Earnings Avalanche

Earnings Avalanche

Today was a big day as Lilly (NYSE: LLY), Roche and Abbott (NYSE: ABT) all reported fourth quarter and full year results. Looking over the results it’s clear that the diabetes market both drugs and devices is facing a series of challenges. In the device world companies are coming to grips with the fact that this market will NEVER return to days past. That they must right size their franchises, run them efficiently and accept lower overall margins.

The diabetes drug market is slowing coming to grips with the fact that this market is transitioning to a commodity market. Not to be redundant but there are just too many products in each category which basically do the same thing the same way. Add in the fact the insulin segment, long-acting in particular, is about to face the entrant of biosimilar’ s which will put even more pressure on margins. Like the device segment diabetes drug companies must right size their franchise, run them efficiently and decide when to fight and when to walk away. Diabetic Investor still believes that the price war that no one wants will become a self-fulfilling prophecy.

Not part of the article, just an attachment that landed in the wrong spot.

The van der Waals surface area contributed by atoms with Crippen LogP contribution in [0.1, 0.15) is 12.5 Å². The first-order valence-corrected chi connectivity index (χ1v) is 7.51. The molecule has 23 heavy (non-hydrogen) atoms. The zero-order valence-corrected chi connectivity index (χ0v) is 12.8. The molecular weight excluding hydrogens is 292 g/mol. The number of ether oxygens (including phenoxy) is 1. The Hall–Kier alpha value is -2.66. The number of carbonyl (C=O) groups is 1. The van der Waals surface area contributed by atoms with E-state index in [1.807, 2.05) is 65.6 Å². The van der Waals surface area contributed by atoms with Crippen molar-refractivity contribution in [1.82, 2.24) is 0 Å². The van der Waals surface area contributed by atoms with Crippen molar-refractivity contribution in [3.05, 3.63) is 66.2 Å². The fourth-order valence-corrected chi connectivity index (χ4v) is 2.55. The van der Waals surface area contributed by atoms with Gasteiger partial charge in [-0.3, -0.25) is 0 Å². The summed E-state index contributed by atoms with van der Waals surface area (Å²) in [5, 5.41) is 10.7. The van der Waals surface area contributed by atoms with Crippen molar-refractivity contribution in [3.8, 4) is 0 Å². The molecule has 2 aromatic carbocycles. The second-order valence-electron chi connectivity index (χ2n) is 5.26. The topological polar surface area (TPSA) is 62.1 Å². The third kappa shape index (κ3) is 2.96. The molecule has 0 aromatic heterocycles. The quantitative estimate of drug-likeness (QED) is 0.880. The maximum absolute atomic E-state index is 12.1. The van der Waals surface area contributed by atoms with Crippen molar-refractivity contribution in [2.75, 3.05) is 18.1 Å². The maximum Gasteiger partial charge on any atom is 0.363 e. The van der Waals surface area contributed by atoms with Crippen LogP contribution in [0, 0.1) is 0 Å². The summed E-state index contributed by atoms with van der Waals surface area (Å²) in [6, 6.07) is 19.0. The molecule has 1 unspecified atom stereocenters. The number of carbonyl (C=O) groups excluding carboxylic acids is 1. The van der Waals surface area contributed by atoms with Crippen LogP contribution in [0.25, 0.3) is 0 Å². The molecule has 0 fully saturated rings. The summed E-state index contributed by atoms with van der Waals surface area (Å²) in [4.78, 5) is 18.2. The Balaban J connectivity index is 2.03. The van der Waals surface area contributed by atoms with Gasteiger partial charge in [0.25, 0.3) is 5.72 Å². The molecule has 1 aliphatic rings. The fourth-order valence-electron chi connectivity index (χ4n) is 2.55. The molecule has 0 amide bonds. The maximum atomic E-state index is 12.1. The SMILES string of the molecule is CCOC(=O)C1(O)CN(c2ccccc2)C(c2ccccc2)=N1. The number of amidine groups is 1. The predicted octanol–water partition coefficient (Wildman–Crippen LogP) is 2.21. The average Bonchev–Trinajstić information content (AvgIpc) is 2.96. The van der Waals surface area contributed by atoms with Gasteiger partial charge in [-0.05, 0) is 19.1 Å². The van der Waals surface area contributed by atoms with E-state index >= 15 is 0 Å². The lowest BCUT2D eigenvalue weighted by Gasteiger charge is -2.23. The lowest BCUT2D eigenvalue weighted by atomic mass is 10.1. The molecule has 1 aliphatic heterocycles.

Turning our attention to Lilly the story is tale of two cities. As noted in the past Lilly is the only diabetes drug company with complete portfolio of products. Looking over the results this strategy looks to be paying off with Humalog®, Tradjenta® and Trulicity® all showing solid growth. Surprisingly the company did not provide any detailed sales numbers for Jardiance. Given the cardiovascular data for this was somewhat surprising or was it?

The Jardiance story is really the story of the diabetes drug market overall. As everyone knows the cardiovascular data for Jardiance was historic. However, based on comments made by Lilly this data has not yet translated into increased sales.  We see several reasons for this. First as we noted yesterday when Johnson and Johnson (NYSE: JNJ) reported their results yesterday, the data seen with Jardiance will likely be replicated by Invokana and Fraxiga from AstraZeneca (NYSE: AZN). So what at first glance looked like a major win for Lilly has been mitigated by the growing belief that ALL SGLT2’s will see cardiovascular benefits.